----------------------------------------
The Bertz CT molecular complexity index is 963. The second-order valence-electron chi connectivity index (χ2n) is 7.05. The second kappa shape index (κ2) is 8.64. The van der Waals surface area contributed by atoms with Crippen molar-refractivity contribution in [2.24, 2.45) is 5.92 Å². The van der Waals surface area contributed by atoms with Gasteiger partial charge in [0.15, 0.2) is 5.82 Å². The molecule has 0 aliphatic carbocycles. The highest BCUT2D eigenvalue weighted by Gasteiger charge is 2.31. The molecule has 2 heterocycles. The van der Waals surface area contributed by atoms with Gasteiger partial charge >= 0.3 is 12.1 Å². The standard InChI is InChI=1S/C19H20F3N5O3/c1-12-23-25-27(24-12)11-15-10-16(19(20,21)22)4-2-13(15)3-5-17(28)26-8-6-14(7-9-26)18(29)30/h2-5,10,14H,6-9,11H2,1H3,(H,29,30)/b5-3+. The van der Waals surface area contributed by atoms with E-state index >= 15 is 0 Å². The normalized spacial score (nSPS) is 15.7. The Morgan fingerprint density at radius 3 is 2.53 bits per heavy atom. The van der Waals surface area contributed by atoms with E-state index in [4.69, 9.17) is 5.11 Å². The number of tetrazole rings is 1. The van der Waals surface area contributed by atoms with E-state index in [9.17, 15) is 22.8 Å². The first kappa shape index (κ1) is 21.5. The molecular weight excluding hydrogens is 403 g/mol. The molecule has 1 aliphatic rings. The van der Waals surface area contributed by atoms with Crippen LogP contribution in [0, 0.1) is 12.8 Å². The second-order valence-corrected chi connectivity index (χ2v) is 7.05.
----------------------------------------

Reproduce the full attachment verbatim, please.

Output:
The Bertz CT molecular complexity index is 963. The second-order valence-electron chi connectivity index (χ2n) is 7.05. The second kappa shape index (κ2) is 8.64. The van der Waals surface area contributed by atoms with Crippen molar-refractivity contribution in [2.24, 2.45) is 5.92 Å². The van der Waals surface area contributed by atoms with Gasteiger partial charge in [0.15, 0.2) is 5.82 Å². The molecule has 0 aliphatic carbocycles. The highest BCUT2D eigenvalue weighted by Gasteiger charge is 2.31. The molecule has 2 heterocycles. The van der Waals surface area contributed by atoms with Gasteiger partial charge >= 0.3 is 12.1 Å². The standard InChI is InChI=1S/C19H20F3N5O3/c1-12-23-25-27(24-12)11-15-10-16(19(20,21)22)4-2-13(15)3-5-17(28)26-8-6-14(7-9-26)18(29)30/h2-5,10,14H,6-9,11H2,1H3,(H,29,30)/b5-3+. The van der Waals surface area contributed by atoms with E-state index >= 15 is 0 Å². The normalized spacial score (nSPS) is 15.7. The Morgan fingerprint density at radius 3 is 2.53 bits per heavy atom. The van der Waals surface area contributed by atoms with E-state index in [4.69, 9.17) is 5.11 Å². The number of tetrazole rings is 1. The van der Waals surface area contributed by atoms with E-state index in [9.17, 15) is 22.8 Å². The first kappa shape index (κ1) is 21.5. The molecular weight excluding hydrogens is 403 g/mol. The molecule has 1 aliphatic rings. The van der Waals surface area contributed by atoms with Crippen LogP contribution in [0, 0.1) is 12.8 Å². The second-order valence-corrected chi connectivity index (χ2v) is 7.05.